I.B. Singer, the Last Demon
In stories written in Poland and the U.S., the modernist master Isaac Bashevis Singer mined folk tales to convey the 20th century’s essential cruelty
What follows, however, is not remotely suitable for children. Singer tells the story of an intelligent and beautiful young woman, Lise, who is married off to a brilliant and arrogant Talmudist named Shloimele. In a more conventional kind of story, Lise would resent her marriage to this unworldly and awkward man; here, on the contrary, she falls deeply in love with Shloimele, because she has always longed for the kind of intellectual pursuits forbidden to women. She becomes obsessed with her new husband and falls under his spell to a degree that seems unwholesome. The genius of the story lies in the way Shloimele and Lise unsettle us, not by their violation of Jewish custom, but by their excessively passionate fulfillment of it. Just as Lise honors the Torah, but more than a woman should, so she loves and submits to her husband much too much:
They were always whispering together, telling each other secrets, consulting books together, and calling each other odd nicknames. They also ate from the same dish, drank from the same goblet, and held hands the way young men and women of the Polish aristocracy did. Once the maid had seen Shloimele hitch up Lise with a sash as if she were a dray horse and then proceed to whip her with a twig. Lise had cooperated in this game by simulating the whinny and gait of a mare. Another game the maid had seen them play was one in which the winner pulls the earlobes of the loser, and she swore that they had continued this nonsense until the ears of both of them had been a blood red.
All of a sudden, an immemorial Jewish shtetl has become a scene of fetishism and sadomasochism. We might think of these as modern discoveries, symptoms out of Krafft-Ebing, or the tastes of jaded Viennese bourgeois; to find them in a place like Kreshev feels bizarre and unwholesome. And things only get stranger from there. Playing on Lise’s intellectual vanity as well as her sexual desire, Shloimele teaches her the antinomian theology of Shabbatai Zevi, according to which evil is good and sin hastens the coming of the Messiah. “Soon he gained such mastery over her that she obeyed him implicitly. … He commanded her to strip naked before him, crawl on all fours like an animal, dance before him … ” The climactic sin comes when Shloimele forces Lise to sleep with Mendel the coachman, explaining to her that they are the reincarnation of biblical lovers whose physical and spiritual union will bring redemption to the world.
By casting the lovers’ transgression in these terms, Singer reminds his readers that transgression is in fact not a modern phenomenon—the Shabbatai Zevi movement began in the 17th century—and that the ingenuities of sexual domination and submission can wear the costume of any period. Similar themes come up in almost all of Singer’s supernatural tales. In “Taibele and Her Demon,” a man seduces a woman under cover of darkness by claiming he is a demon, and her initial resistance gives way to passionate love. In “The Dead Fiddler,” a teenage girl’s increasing neurosis turns into full-blown demonic possession, as two dybbuks take up residence in her body; the ghosts’ dirty jokes and cruelty can be read as a genuine haunting or as the ferocious return of the repressed. In “Henne Fire,” a woman with a bad temper ends up spontaneously combusting, in a revenge of metaphor on the body.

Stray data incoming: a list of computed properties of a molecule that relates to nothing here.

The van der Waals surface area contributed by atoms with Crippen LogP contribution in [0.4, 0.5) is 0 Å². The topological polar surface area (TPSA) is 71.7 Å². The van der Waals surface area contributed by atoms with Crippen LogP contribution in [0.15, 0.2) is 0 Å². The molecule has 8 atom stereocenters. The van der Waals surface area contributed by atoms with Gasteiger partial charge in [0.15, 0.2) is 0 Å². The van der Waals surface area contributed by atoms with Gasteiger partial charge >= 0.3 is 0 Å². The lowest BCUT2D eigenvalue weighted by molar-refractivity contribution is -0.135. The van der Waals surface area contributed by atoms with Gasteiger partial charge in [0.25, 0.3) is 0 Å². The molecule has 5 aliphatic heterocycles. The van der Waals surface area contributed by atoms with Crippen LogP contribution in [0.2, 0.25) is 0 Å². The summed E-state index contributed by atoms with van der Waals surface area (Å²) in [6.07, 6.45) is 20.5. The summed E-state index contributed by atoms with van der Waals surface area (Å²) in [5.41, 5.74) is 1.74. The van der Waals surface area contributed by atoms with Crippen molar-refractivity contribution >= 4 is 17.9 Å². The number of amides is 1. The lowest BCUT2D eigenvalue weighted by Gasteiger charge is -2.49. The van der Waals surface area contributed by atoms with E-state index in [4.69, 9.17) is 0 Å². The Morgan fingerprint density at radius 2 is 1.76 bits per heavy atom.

Singer’s ghosts are expressive the way a Freudian symptom is expressive: They always reveal a truth that an individual or a society prefers to keep hidden. Indeed, because demons are so much a part of Singer’s human ecology, their absence in a Singer story is usually more terrible than their presence. That is because the ability to experience the supernatural in its frightening forms is the flip side of the ability to believe in its benevolent ones—above all, to believe in God.
And Singer is like Dostoevsky in his terror at the consequences that ensue when this belief vanishes. “Joy,” one of the earliest pieces in The Collected Stories, chronicles the loss of faith of a Hasidic rabbi after the death of his son. He terrifies his followers by declaring that he has become a pure materialist:
‘Then who rules the world, Rabbi?’
‘It’s not ruled.’
‘A total lie!’
‘Come, come …’
‘A heap of dung …’
‘Where did the dung come from?’
‘In the beginning was the dung.’
By the end of “Joy,” as its title promises, the rabbi regains his faith, when he is vouchsafed a deathbed vision of his loved ones in heaven. But Singer knows, and wants the reader to know, how precarious a piece of evidence such visions are. The possibility that the world is nothing but dung, sheer matter without purpose or creator, haunts him with a ferocity more often found in great 19th-century writers than 20th-century ones. It is a sign that Singer grew up in a pre-Darwinian intellectual world, in which loss of faith was still a shattering, life-defining crisis.
Evaluating comedy on its political merit is like disassembling a vibrator to analyze its mechanics: You can do it, but that’s not what it’s for.